The European Nuclear Safety Regulators Group (ENSREG) and the European Commission (EC) have failed to agree the specifications for stress tests to be carried out at all of the European Union's nuclear power plants.
A meeting of ENSREG on 12 May ended inconclusively, apparently after disagreement over whether the tests should be limited to worst-case accident scenarios involving natural disasters or whether man-made incidents, such as terrorist attacks, should be included.
EU ministers decided in March that an assessment of Europe's 143 nuclear power reactors should be carried out to re-check their safety in light of the Fukushima nuclear accident in Japan. The EC and ENSREG, an authoritative expert body composed of senior officials from the national regulatory or nuclear safety authorities of all EU member states, was charged with defining the scope and modalities of the tests.
The tests are to be based on draft proposals drawn up by the Western European Nuclear Regulators Association (WENRA), while the assessments themselves are to be conducted by independent national authorities and through peer review.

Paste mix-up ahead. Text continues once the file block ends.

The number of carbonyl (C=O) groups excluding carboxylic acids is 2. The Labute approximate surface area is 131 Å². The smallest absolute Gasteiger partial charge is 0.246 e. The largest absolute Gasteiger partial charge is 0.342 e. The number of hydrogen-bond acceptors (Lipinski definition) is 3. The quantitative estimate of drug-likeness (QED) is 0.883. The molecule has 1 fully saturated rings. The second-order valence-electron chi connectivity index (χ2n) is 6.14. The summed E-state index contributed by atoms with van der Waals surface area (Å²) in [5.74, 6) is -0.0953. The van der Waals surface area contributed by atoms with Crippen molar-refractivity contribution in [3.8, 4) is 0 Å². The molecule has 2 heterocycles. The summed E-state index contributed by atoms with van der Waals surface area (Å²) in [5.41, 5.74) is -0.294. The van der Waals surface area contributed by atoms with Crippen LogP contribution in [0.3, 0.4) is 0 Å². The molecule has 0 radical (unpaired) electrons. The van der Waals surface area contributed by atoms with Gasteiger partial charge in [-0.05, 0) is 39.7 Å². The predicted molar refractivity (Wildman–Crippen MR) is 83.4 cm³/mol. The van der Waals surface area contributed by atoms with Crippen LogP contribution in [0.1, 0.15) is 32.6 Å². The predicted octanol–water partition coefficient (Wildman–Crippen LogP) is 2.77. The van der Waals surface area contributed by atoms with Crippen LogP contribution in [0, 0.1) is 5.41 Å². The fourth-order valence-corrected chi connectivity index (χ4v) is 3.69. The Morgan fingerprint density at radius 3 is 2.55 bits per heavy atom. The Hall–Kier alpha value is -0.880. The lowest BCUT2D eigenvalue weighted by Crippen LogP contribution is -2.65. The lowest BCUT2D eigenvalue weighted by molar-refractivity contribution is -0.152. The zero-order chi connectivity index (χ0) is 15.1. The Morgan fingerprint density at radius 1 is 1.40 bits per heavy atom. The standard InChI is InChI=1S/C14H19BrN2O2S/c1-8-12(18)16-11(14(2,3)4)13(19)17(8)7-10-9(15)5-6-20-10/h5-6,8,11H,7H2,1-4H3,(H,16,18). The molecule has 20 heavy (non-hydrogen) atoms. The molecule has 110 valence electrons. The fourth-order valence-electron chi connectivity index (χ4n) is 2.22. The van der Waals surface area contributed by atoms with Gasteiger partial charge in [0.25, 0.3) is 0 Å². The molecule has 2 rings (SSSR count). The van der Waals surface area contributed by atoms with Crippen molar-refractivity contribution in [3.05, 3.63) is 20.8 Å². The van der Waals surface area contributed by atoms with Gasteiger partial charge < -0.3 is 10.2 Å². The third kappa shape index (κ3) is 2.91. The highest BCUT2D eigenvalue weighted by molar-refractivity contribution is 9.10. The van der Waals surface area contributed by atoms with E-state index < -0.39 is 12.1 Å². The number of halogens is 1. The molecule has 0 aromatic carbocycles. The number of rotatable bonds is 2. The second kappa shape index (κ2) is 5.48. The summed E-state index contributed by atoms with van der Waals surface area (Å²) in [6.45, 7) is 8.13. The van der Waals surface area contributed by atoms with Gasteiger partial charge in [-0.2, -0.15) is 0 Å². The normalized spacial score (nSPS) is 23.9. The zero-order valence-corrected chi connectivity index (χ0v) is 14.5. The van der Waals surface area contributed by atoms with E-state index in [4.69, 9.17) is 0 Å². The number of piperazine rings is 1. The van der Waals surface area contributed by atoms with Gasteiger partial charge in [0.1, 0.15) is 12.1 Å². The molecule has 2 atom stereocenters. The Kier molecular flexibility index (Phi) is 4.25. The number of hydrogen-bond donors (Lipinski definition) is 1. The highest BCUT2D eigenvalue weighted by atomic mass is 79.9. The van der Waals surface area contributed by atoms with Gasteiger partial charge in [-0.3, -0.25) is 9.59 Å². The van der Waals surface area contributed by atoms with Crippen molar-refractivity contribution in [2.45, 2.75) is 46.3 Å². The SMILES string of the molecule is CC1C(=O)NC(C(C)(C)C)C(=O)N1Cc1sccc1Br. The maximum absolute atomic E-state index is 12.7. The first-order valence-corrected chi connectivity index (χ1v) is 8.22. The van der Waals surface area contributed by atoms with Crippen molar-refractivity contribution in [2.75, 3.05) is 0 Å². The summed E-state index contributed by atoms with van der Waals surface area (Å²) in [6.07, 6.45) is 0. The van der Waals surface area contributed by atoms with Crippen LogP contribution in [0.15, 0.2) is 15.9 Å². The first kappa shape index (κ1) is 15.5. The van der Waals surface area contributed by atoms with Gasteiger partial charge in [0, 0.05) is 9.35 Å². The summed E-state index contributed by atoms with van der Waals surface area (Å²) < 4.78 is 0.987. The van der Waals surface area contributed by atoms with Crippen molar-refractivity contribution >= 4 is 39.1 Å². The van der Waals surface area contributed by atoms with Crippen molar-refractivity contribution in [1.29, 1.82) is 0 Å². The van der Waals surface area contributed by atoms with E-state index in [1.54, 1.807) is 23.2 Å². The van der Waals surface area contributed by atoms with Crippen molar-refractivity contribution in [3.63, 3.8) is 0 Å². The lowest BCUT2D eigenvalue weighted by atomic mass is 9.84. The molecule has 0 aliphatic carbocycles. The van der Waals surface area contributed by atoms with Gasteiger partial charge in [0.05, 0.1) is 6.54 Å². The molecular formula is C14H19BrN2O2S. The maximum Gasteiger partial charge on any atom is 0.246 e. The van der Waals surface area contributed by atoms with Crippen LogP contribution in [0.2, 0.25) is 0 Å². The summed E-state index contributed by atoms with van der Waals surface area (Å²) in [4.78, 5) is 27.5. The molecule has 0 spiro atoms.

According to ENSREG, the tests will mean that nuclear power plants will have to prove that they have enough back-up power systems in place in case power supply is interrupted. Moreover, they will have to describe what would happen if successive back-up systems fail to work. While there is no deadline for when the stress tests must be adopted, the EC is due to present views based on the outcomes of the national reports and peer reviews in an interim report to the European Council on 9 December 2011. The Commission is then expected to propose revisions to European nuclear safety legislation in the light of results from the stress tests during 2012.
Press reports in the Financial Times and euractiv.com suggest that the Brussels meeting stalled because countries including the UK and France argued that the scope of the tests should be limited to natural disasters such as earthquakes and floods. EU energy commissioner Günther Oettinger has called for the tests to cover the widest range of issues.
According to an EC statement, another meeting of ENSREG will be held on 19-20 May in Prague.
Researched and written
by World Nuclear News